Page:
- Provide feedback in a performance-appraisal interview with the student.
Specific Guidelines for Designating Writing-Intensive Courses
Criterion 1: Grading/Assessment. A minimum of 30% of the final course grade should depend on the effectiveness of written communication skills. This minimum is proposed so that a student’s failure to attend to the writing aspect of his or her work in a “W” designated course will have a significant effect on his or her final grade in the course, while at the same time not overshadowing the importance of subject matter mastery. A student’s grade should reflect mastery of writing skills and course content.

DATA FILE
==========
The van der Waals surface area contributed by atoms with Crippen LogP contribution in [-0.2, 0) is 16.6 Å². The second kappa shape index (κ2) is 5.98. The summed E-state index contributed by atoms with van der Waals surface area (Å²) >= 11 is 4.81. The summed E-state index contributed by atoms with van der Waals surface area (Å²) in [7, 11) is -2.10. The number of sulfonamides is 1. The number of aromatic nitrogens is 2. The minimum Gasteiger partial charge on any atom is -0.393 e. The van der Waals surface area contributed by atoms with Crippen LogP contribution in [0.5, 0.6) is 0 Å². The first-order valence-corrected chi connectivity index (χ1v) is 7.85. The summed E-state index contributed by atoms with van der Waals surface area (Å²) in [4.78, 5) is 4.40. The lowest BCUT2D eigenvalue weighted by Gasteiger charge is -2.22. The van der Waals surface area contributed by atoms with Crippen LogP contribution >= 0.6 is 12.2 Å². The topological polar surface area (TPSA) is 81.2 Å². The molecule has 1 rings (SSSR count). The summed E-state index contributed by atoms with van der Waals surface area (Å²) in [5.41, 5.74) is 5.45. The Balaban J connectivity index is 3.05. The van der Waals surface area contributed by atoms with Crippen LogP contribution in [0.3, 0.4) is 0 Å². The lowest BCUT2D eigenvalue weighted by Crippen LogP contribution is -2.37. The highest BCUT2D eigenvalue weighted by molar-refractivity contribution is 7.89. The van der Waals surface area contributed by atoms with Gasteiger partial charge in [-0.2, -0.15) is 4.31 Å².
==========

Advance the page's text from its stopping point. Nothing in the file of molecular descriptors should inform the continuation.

Criterion 2: Opportunities for Writing. Instructors should include frequent opportunities for students to practice writing skills. At least 4000 words (16 pages) of writing must be required in the course. Approximately 2000 words (8 pages) of this total should be formal writing that students have revised after receiving feedback and criticism.
Informal writing activities might include:
- Reflective essays/learning logs
- Essay exams or timed writing assignments
- In-class writing focusing on a particular problem, question, concept, or reading
- In-class group writing activities
- Reading responses
- Caucus entries
Formal writing assignments might include:
- Academic essays
- Position papers
- Article reviews
- Lab reports
- Research papers
- Collaborative papers
- Case studies
- Web pages
Criterion 3: Topics of Instruction. The course should include instruction in writing skills appropriate to the discipline. In the development of writing-intensive activities, instructors may want to include instruction in the following areas: